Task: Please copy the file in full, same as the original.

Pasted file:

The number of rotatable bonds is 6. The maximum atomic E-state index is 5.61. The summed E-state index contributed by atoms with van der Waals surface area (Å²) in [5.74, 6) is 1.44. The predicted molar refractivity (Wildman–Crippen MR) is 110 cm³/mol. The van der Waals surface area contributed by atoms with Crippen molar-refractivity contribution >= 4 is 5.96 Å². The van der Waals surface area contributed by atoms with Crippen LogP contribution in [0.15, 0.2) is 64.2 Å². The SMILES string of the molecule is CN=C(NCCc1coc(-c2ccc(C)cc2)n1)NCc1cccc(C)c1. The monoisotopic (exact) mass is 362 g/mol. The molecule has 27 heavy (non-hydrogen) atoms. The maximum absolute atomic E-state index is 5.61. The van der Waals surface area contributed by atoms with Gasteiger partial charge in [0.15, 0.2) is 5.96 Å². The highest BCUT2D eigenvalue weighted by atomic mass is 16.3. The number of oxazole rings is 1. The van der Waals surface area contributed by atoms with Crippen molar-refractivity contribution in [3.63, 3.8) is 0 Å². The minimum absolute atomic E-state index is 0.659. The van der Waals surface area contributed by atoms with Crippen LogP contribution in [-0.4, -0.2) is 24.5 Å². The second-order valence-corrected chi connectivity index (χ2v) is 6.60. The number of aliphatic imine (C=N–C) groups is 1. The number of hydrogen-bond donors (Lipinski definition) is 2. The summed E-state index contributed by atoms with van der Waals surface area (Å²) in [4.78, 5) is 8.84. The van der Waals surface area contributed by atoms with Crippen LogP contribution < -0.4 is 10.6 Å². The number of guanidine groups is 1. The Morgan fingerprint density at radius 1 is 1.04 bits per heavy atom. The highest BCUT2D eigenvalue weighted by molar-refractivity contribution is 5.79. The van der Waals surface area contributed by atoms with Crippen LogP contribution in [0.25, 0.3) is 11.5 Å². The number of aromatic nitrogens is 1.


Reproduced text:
The number of rotatable bonds is 6. The maximum atomic E-state index is 5.61. The summed E-state index contributed by atoms with van der Waals surface area (Å²) in [5.74, 6) is 1.44. The predicted molar refractivity (Wildman–Crippen MR) is 110 cm³/mol. The van der Waals surface area contributed by atoms with Crippen molar-refractivity contribution >= 4 is 5.96 Å². The van der Waals surface area contributed by atoms with Crippen LogP contribution in [0.15, 0.2) is 64.2 Å². The SMILES string of the molecule is CN=C(NCCc1coc(-c2ccc(C)cc2)n1)NCc1cccc(C)c1. The monoisotopic (exact) mass is 362 g/mol. The molecule has 27 heavy (non-hydrogen) atoms. The maximum absolute atomic E-state index is 5.61. The van der Waals surface area contributed by atoms with Gasteiger partial charge in [0.15, 0.2) is 5.96 Å². The highest BCUT2D eigenvalue weighted by atomic mass is 16.3. The number of oxazole rings is 1. The van der Waals surface area contributed by atoms with Crippen molar-refractivity contribution in [3.63, 3.8) is 0 Å². The minimum absolute atomic E-state index is 0.659. The van der Waals surface area contributed by atoms with Crippen LogP contribution in [-0.4, -0.2) is 24.5 Å². The second-order valence-corrected chi connectivity index (χ2v) is 6.60. The number of aliphatic imine (C=N–C) groups is 1. The number of hydrogen-bond donors (Lipinski definition) is 2. The summed E-state index contributed by atoms with van der Waals surface area (Å²) in [4.78, 5) is 8.84. The van der Waals surface area contributed by atoms with Crippen LogP contribution < -0.4 is 10.6 Å². The number of guanidine groups is 1. The Morgan fingerprint density at radius 1 is 1.04 bits per heavy atom. The highest BCUT2D eigenvalue weighted by molar-refractivity contribution is 5.79. The van der Waals surface area contributed by atoms with Crippen LogP contribution in [0.25, 0.3) is 11.5 Å². The number of aromatic nitrogens is 1.